And then Menez’s dark brown voice monotoned through loud and clear. ‘Hey, Vincent, you got my message.’
Robbie Probert, devotee of the Church of Chelsea would be having a silent aneurysm if he could hear this now. Vince merely cocked a wry grin. ‘Hey, wanker, you’re lookin’ real good on the bench. Next time, I’ll get Leon send you some hot cocoa.’
Menez’s chortle bristled through the speaker. ‘I don’t need no cocoa to give me a nice, warm feelin’.’
‘Well, maybe you should stop thinkin’ of the other players in that way. Ain’t it time you came out?’
Before Menez could reply, Leon cut him off. His timing suggested this was a little game Leon and Vince had played many times before. Their chuckles rippled in the air and Nancy fidgeted. She flexed her fingers and wedged her hands beneath her thighs. Her eyes skittered sheepishly in Vince’s direction. Vince’s mirth had already dropped from his face. ‘I need a piss.’
Leon’s voice remained dry. ‘We can stop off at Dennis’s restaurant. It’s just a mile from the Bullring.’
Nancy watched Vince grind his jaw. His non-reply implied he conceded. Brian Ferry continued to massage the airwaves with his Slave to Love. Never had the passion in a song relate so little to the present situation. Coventry was twenty minutes from the next stop yet it might as well have been ten hours. Perhaps she could make her leave then, call a taxi from outside John Lewis’s. The idea of cutting her journey short would have branded her as crazy to her friends. She was being a boring tit again.
At that moment, Vince glanced her way. For a micro second, their eyes met. A hot balloon exploded within her ribcage. His dark lashes hooded his eyes in a half-leer. Black pupils set upon slate scored into her. Was he laughing at her? The shadows beneath his eyes suggested so. He was horribly handsome. She would rather encounter the leer of Gavin, the goggle-eyed publican of the Felix Holt than to take this memory home. Once, Vincent Jonas was a two-dimensional image on celebrity mags. He was as real to her as Bono or Prince William. He was a throw-away pinup or object of scorn. Now, he had invaded a part of her brain too close for comfort.
He had looked at her.
Only, he hadn’t. He had the look, the sort that could elevate and electrify the recipient, but also hurt.
Not once had any of her four boyfriends in her lifetime had ever made her feel the way Vince had made her feel at that moment. She doubted that anyone in Glebe Hollow ever could.
Nancy turned away and gazed at the water droplets on the window. She knew Vince was now gazing ahead, basking in his former indifference. Their meeting of eyes had been pure accident. He would have no recollection of looking at her and probably would fail to give a description of her face once she had been dropped off.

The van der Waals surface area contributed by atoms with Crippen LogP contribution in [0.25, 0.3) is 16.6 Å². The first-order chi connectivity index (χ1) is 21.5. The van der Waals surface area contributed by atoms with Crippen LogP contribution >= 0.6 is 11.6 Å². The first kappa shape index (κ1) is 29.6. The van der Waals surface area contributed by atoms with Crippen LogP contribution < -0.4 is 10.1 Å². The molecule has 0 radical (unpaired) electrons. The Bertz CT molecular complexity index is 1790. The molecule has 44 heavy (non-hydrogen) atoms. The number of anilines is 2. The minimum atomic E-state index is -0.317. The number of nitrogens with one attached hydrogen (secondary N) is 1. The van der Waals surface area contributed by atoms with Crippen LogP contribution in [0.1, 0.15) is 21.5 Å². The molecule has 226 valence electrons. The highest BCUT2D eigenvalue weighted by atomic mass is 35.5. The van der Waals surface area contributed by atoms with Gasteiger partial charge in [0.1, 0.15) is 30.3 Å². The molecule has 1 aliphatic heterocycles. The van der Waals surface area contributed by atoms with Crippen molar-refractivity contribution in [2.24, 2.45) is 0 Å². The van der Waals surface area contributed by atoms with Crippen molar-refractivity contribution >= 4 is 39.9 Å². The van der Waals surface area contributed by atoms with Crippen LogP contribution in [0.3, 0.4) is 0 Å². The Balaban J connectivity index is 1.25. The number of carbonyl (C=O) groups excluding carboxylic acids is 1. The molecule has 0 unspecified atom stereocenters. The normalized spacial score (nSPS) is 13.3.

She hated him.
The limo slowed at a junction and turned off Heath Street. Leon pulled over outside a classy restaurant. A placard declared in Roman italics that Dennis’s is now overbooked for the evening. The place was anything but grand. Leaded bay windows framing diners implied exclusivity.
The engine cut and Leon turned to face her. ‘Make yourself right at home, Nancy. We’ll be on our way after a short break.’
She gave a small nod, although she suspected a protestation would have made little difference. Leon got out, closed the door then opened the passenger door for Vince. Vince unclipped his seatbelt and got out. His brogues clopped onto the pavement. She watched the two of them make their way into Dennis’s restaurant.The moment they had disappeared through the glass doors, automation seized her. She rummaged through her bag for her mobile, but not to call a taxi, but to call Bex. A squalid side of her wanted to tell Bex that she was now in Vincent Jonas’ limo. Nancy had been ‘chatted up’ by Vince’s PA and had performed a shoot next to Vince as they had exited the Nexus nightclub. ‘Don’t believe me?’ she could hear herself say, ‘check out the Birmingham Post tomorrow. No, check out the Daily Mail, the Star or wait for Heat, Hello or Chat.’ Nancy could feel a barrage of words volleying for an outlet. Bex for once wouldn’t have got a syllable in. ‘Me and Vince chatted for hours,’ Nancy wanted to add. ‘He told me about the pressures of being in the public eye, said one day, he’d like to settle down, have a family. He asked about my interests. I told him I love travelling, meeting people and partying. I didn’t tell him I sell insurance. Well, it’s hardly glamorous, isn’t it?’